In breast cancer, melatonin efficacy is mainly described in ER-positive breast cancer, such as the MCF-7 cell line, in which physiological doses can exert anti-tumor effects11. The antiestrogenic effect of melatonin was demonstrated in a 7,12-dimethylbenza(a)anthracene (DMBA)-induced mammary tumor model, where melatonin treatment increased survival and inhibited the effects of estrone sulfate, a hormone that stimulates tumor growth in ovariectomized rats16. On the other hand, in triple-negative breast tumors, such as the MDA-MB-231 cell line, pharmacological doses of melatonin are needed to exert anti-tumor effects11. In previous studies, our group has shown several anti-tumor effects of melatonin in MDA-MB-231 models10,11,13. Melatonin can effect cells by binding to membrane receptors, MT1 and MT2, which are expressed in a variety of tissues, including breast and immune cells23. Melatonin can also act by receptor-independent mechanisms crossing the membrane and interacting with intracellular proteins and nuclear receptors RZR/ROR (retinoid Z receptor/orphan receptor for retinoid)24, producing antioxidants25,26 and an anti-inflammatory effect27. Both melatonin and its metabolites present important antioxidant properties, which are known to be an action independent of its receptors MT1 and MT2. It can protect melanocytes against UVB-induced reactive oxygen species (ROS) production, stimulating the expression of NRF2 (nuclear factor erythroid 2 [NF-E2]-related factor 2) and DNA-repair through the increase of p53 phosphorylated at Ser-15 expression28.
It is known that tumor biology is influenced by the microenvironment and the host immune response4. Immune cells in the tumor microenvironment (TME) can exert ambiguous functions during carcinogenesis, eliminating tumor cells, or, conversely promoting tumor growth29,30,31. A successful antitumor immune response requires many steps, involving not only the immune cells but also other components of the TME, such as the extracellular matrix (ECM), which serves as a physical barrier to prevent immune infiltration and promote immune escape32.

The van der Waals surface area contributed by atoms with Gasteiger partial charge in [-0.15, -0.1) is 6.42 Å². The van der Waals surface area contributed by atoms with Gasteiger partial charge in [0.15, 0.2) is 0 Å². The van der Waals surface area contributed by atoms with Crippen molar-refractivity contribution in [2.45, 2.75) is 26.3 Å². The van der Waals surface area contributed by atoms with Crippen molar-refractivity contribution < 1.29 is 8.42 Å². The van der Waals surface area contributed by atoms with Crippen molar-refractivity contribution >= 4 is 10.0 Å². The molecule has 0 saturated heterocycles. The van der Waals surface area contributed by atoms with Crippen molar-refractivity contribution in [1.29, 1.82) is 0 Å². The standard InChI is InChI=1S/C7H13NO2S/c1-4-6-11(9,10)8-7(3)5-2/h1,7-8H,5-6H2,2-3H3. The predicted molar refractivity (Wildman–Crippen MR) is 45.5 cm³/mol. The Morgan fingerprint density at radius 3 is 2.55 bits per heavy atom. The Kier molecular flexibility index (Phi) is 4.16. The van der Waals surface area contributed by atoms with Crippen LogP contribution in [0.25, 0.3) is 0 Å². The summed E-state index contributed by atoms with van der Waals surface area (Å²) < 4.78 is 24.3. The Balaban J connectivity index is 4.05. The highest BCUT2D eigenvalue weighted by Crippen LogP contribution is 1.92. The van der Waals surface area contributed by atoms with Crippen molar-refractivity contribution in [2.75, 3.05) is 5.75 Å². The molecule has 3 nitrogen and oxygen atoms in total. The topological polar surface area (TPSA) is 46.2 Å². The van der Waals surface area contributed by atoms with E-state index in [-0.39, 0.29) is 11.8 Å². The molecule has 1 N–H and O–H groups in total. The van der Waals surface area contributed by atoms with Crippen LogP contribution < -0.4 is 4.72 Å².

In this context, human tumor xenografts are commonly used to evaluate therapy response, as in these models the tumor growth is dependent on the interplay between the human tumor cells and murine stromal cells33. Athymic nude mice can be used to this purpose, as they have a T cell deficiency, allowing the growth of the xenografted tumor cells34. Although in this model the immunodeficiency is severe, it is not absolute, as the nude mutation allows an intact humoral adaptive immune system and an intact innate immune system35. In addition, despite the deficient immunologic environment, xenograft models preserve other important characteristics of the TME as the ECM, tumor stroma-associations, vascularization and a three-dimensional structure35, mimicking, at least to some extent, the biology in humans34.
Currently, RNA-Seq has spread well beyond the genomics community and has become a standard part of the research toolkit36. This technique can be used for different applications, such as the detection of differentially expressed (DE) genes and shows high accuracy. In addition to identifying DE genes, a weighted gene coexpression network analysis (WGCNA) has recently been proposed as a technique to explore the relationship between genes and identify intrinsic modules of coordinately expressed genes37,38. The use of RNA-Seq in xenograft samples can be a useful tool to potentially identify biomarkers and direct changes in response to therapy, distinguishing the human tumor cells from the TME, characterized by the murine cells33.